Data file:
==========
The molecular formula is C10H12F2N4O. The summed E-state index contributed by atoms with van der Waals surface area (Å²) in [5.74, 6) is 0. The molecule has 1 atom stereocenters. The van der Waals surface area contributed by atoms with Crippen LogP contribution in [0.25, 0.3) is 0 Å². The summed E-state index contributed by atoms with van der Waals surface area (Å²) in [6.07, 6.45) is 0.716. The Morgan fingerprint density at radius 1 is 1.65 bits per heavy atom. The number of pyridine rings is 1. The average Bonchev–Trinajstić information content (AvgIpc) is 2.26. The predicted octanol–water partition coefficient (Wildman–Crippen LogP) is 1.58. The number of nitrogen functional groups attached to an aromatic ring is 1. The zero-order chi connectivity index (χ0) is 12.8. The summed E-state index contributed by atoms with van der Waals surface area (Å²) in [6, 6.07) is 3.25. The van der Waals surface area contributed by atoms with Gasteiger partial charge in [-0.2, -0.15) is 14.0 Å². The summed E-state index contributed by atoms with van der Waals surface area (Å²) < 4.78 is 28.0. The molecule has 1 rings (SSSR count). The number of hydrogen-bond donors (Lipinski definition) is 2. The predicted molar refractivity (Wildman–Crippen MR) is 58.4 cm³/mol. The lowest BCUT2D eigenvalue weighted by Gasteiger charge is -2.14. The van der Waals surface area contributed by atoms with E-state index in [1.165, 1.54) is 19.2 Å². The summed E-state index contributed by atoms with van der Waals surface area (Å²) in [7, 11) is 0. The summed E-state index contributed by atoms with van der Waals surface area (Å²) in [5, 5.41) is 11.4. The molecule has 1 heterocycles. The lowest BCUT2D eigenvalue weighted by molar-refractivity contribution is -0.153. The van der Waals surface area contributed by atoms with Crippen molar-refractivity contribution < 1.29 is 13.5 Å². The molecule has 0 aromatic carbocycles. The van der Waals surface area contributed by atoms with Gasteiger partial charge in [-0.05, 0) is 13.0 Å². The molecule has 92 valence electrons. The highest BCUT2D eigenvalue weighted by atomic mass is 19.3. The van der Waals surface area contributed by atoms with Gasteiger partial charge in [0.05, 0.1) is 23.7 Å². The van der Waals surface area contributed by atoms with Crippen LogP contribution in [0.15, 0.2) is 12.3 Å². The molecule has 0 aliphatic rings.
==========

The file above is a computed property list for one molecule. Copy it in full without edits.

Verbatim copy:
The molecular formula is C10H12F2N4O. The summed E-state index contributed by atoms with van der Waals surface area (Å²) in [5.74, 6) is 0. The molecule has 1 atom stereocenters. The van der Waals surface area contributed by atoms with Crippen LogP contribution in [0.25, 0.3) is 0 Å². The summed E-state index contributed by atoms with van der Waals surface area (Å²) in [6.07, 6.45) is 0.716. The Morgan fingerprint density at radius 1 is 1.65 bits per heavy atom. The number of pyridine rings is 1. The average Bonchev–Trinajstić information content (AvgIpc) is 2.26. The predicted octanol–water partition coefficient (Wildman–Crippen LogP) is 1.58. The number of nitrogen functional groups attached to an aromatic ring is 1. The zero-order chi connectivity index (χ0) is 12.8. The summed E-state index contributed by atoms with van der Waals surface area (Å²) in [6, 6.07) is 3.25. The van der Waals surface area contributed by atoms with Gasteiger partial charge in [-0.2, -0.15) is 14.0 Å². The summed E-state index contributed by atoms with van der Waals surface area (Å²) < 4.78 is 28.0. The molecule has 1 rings (SSSR count). The number of hydrogen-bond donors (Lipinski definition) is 2. The predicted molar refractivity (Wildman–Crippen MR) is 58.4 cm³/mol. The lowest BCUT2D eigenvalue weighted by Gasteiger charge is -2.14. The van der Waals surface area contributed by atoms with E-state index in [1.165, 1.54) is 19.2 Å². The summed E-state index contributed by atoms with van der Waals surface area (Å²) in [7, 11) is 0. The summed E-state index contributed by atoms with van der Waals surface area (Å²) in [5, 5.41) is 11.4. The molecule has 1 heterocycles. The lowest BCUT2D eigenvalue weighted by molar-refractivity contribution is -0.153. The van der Waals surface area contributed by atoms with Crippen molar-refractivity contribution < 1.29 is 13.5 Å². The molecule has 0 aromatic carbocycles. The van der Waals surface area contributed by atoms with Gasteiger partial charge in [-0.05, 0) is 13.0 Å². The molecule has 92 valence electrons. The highest BCUT2D eigenvalue weighted by atomic mass is 19.3. The van der Waals surface area contributed by atoms with Gasteiger partial charge in [0.05, 0.1) is 23.7 Å². The van der Waals surface area contributed by atoms with Crippen LogP contribution in [0.15, 0.2) is 12.3 Å². The molecule has 0 aliphatic rings.